Demonstrative Pronouns: Definition & Examples

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  • 0:01 Definition of…
  • 0:30 Demonstratives as…
  • 1:18 Using Demonstrative Pronouns
  • 2:25 Using Demonstrative Adjectives
  • 3:05 Lesson Summary
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Lesson Transcript
Frances Smith
Expert Contributor
Marc Mancinelli

Marc is a long-time HS English teacher and has taught at the college level. He has a master's degree in literature and a doctorate in education.

This lesson defines and explains the grammatical use of the English words called demonstratives. It describes how these parts of speech function as pronouns and adjectives, as well as their relationship to nouns. The lesson includes a short quiz.

Definition of Demonstrative Pronouns and Adjectives

Pointing your finger is non-verbal language commonly used to show direction or emphasize a command, like 'over there...right now!' Of course, the gesture only works when you can see the person who is pointing, but for spoken and written language, you need words to signal proximity or to specify objects.

In this case, English uses four words: this, these, that, and those. These are known as demonstrative pronouns and their purpose is to point to the position of persons or objects in time and place.

Demonstratives as Pronouns or Adjectives

English demonstratives can be pronouns or adjectives; when they tell where, they are pronouns, but when they tell which, they are adjectives. It is also easy to remember that when used as a pronoun, they are followed by a verb and when used as an adjective, they are followed by a noun.

This, those, that, and these are demonstrative pronouns when they are pointing to where an object is. They act like demonstrative adjectives when the speaker or writer needs to determine which object is being placed somewhere. Let's look at a couple examples.

These draw but those write. These and those are demonstrative pronouns in this sentence because they are showing where the object that draws and the object that writes are located.

These pencils and those pens draw and write. These and those are demonstrative adjectives in this sentence because they are specifying which pencils and pens.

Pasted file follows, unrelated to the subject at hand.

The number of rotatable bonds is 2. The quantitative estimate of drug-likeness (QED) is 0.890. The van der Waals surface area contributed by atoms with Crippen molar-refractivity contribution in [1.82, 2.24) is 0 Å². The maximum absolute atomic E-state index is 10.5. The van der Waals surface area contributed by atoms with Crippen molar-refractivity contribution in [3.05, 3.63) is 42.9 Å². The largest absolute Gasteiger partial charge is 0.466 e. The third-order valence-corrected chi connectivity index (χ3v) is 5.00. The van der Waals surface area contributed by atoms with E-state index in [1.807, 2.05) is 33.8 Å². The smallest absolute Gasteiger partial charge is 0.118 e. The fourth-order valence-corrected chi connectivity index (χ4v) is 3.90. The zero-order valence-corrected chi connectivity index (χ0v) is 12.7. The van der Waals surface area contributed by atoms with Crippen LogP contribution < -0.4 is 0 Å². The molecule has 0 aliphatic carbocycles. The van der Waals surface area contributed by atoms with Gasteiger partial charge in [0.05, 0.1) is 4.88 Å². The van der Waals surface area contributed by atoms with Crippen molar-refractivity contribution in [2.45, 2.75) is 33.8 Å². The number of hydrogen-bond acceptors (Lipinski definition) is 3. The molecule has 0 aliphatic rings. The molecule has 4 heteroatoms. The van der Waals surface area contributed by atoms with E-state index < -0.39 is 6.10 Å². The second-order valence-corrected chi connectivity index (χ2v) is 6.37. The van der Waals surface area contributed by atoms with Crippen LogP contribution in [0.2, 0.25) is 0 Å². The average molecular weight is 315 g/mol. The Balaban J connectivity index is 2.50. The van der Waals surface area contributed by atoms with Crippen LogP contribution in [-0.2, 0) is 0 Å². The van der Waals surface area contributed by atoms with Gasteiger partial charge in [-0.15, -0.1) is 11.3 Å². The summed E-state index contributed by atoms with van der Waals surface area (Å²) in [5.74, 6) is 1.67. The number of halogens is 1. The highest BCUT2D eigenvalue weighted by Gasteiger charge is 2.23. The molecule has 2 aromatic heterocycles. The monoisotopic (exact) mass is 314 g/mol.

Using Demonstrative Pronouns

A pronoun is a word that is used in place of a noun or nouns. Pronouns have the same functions as nouns. They can be subjects or objects. Let's look at some examples where demonstratives are being used as pronouns.

This is Henry.

Those are grapes.

Also when pronouns, like nouns, are subjects, they must agree with their verbs. This chart shows the pronoun, subject, verb agreement.

Demonstrative Pronoun Number (Singular/Plural) Verb Number (Singular/Plural) Example
this (Singular) (Singular) This plays music.
these (Plural) (Plural) These play games.
that (Singular) (Singular) That music is loud.
those (Plural) (Plural) Those games are difficult.

As you can see by the chart, this and that are singular and these and those are plural. Demonstrative pronouns can be used to show that an object or objects are nearby or are far away or distant. Here are some examples:

This is Joel's.

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Additional Activities


Demonstrative pronouns are pronouns-- i.e., words that take the place of specific names-- that show, or demonstrate, specific things being referenced. The demonstrative pronouns are the singular this and that, and their plural forms these and those. The main difference in choosing which to use is proximity, or how close the speaker is to the thing(s) being referenced. If something is close to the speaker, we use "this/these," as in "this ball I am holding." If something is far or not present, we use "that/those," as in "that house over there."


Choose whether to use this, that, these, or those to complete the sentence.

1) Look across the street at this/that restaurant-- does it look open?
2) This/That pie I'm eating is the best I've ever had!
3) These/Those boys in our row are quiet but these/those boys in the front are loud.
4) This/That album we're listening to is one of my favorites.
5) The marathon we're running this/that coming weekend will be very tough.
6) These/Those books over here are going to be donated to the library.
7) These/Those books over there are the ones we're keeping.
8) I want to make sure this/that car back there isn't following us.


1) that
2) This
3) These, those
4) This
5) this
6) These
7) Those
8) that

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